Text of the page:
Ivanov finds a strikingly original mating idea, one that Seirawan sportingly plays out to the end: 36…Ne2+ 37. Kh1 Qxh3! 38. Rg1 (Nxh3 f2+ 39. Qf3 Bxf3 mate) Qg2+!!, and the Black pawn, knight and bishop are enough to run down the White king on 39. Rxg2 fxg2 mate. White resigned.

As we reported earlier this month, FM Boris Privman was one of four players sharing first place in the Northern Virginia Open, played in Springfield the weekend of Nov. 5 and 6. Privman scored a critical last-round win against master Alex Barnett, as White’s queen found itself in an embarrassing predicament.

It’s a classic, clotted French Defense battle after 13. 0-0-0 Qe7, which Barnett tries to break up with the line-opening pawn sacrifice 14. f5!? gxf5 15. Bg5 Qf8 16. Bf6 Rg8 17. Ng5, with good king-side pressure.

With Black’s forces having to keep watch on the king-side, White wins back his pawn and tries to reverse field with a queen-side attack: 22. Nxd4 Nxd4 23. Qxd4 Bc6 24. Qa7!?. White’s last move isn’t bad, but it’s the start of a misjudged foray, as the queen will exile herself in the enemy’s far corner.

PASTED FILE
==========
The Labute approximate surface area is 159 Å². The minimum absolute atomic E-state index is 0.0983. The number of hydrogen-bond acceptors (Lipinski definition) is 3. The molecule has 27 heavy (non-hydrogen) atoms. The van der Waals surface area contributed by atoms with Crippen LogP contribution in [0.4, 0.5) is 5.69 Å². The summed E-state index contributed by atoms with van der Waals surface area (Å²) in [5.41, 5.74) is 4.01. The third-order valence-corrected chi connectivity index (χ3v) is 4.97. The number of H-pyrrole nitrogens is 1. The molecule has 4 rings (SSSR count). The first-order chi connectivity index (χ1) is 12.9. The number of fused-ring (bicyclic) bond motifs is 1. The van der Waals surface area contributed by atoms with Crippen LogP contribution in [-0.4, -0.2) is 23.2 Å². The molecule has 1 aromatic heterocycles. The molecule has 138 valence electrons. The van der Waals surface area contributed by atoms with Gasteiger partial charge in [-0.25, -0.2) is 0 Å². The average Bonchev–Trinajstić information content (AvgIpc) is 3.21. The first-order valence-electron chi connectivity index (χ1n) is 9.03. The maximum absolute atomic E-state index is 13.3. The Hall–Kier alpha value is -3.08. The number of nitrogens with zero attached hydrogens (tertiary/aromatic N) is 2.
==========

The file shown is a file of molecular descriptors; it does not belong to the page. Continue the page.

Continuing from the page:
Thus: 24…Nxf6 25. exf6 Bd6 26. Ng5 Bb8 27. Qa8? (Qe3 is definitely more prudent) Bxg2 28. Rhe1 Kc7!, sidestepping White’s threat of 29. Bxa6! Rxd1+ 30. Rxd1 bxa6 31. Qxg2. Already in emergency mode, White tries 29. Rxe6!? fxe6 30. f7 Qc6! (locking in her White counterpart for good) 31. fxg8=Q Rxg8. With the White queen essentially off the board, Black’s king-side pawns become a threat after 35. Rxe4 f3!, when 36. Rc4 f2 37. Rxc6+ Kxc6 leaves White helpless.

By 38. Kb2 Kb6!, Black is ready to spring the trap on the queen. It’s over after 42. a4 Bf4 (attacking all three White pieces with a single move) 43. Rd8 Qg2+ 44. Ka3 Qxg5!, when 45. Rxe8 Bc1+ 46. Ka2 (Kb4 Qc5 mate) Qd2+ 47. Kb1 Qb2 is mate; Barnett resigned.

U.S. Chess Championship, Los Angeles, 1991


1. d4Nf620. Bh5Rf6

2. c4e621. Bf3Rxf3

3. Nf3b622. Nxf3Rf8

4. Nc3Bb423. Ra3e5

5. Qb3Na624. Re1Nf6

6. a3Bxc3+25. Nh4Ne6

7. Qxc3c526. Nf5Qd7

8. b40-027. Rh3g6

9. dxc5bxc528. Nh6+Kg7

10. b5Nc729. f3Nd4

11. e3Ne430. Qd3Nh5

12. Qc2f531. Rf1Nf4

13. Be2Bb732. Bxf4Rxf4

14. Bb2f433. Ng4e4

15. exf4Rxf434. Qe3h5

16. 0-0d635. Nf2exf3

17. a4Qe736. g3Ne2+

18. Bc1Rg437. Kh1Qxh3

19. Ne1Rg638. Rg1Qg2+

White resigns

10th Northern Virginia Open, Springfield, November 2005


1. e4e623. Qxd4Bc6

2. d4d524. Qa7Nxf6

3. Nc3Nf625. exf6Bd6

4. e5Nfd726. Ng5Bb8

5. f4c527. Qa8Bxg2

6. dxc5Bxc528. Rhe1Kc7

7. Qg4g629. Rxe6fxe6

8. Nf3Nc630. f7Qc6

9. Bd3a631. fxg8=QRxg8

10. Bd2Nb632. Re1Re8

11. h4h533. b3f4

12. Qg3Bd734. Be4Bxe4

13. 0-0-0Qe735. Rxe4f3

14. f5gxf536. Rf4f2

15. Bg5Qf837. Rxf2Qh1+

16. Bf6Rg838. Kb2Kb6

17. Ng5Be739. c3Qxh4

18. Qf2d440. Rg2Qh1

19. Kb10-0-041. Rd2Qc6

20. Nh7Qe842. a4Bf4

21. Ne2Nd543. Rd8Qg2+

22. Nxd4Nxd444. Ka3Qxg5

White resigns

David R. Sands can be reached at 202/636-3178 or by e-mail at [email protected]washingtontimes.com.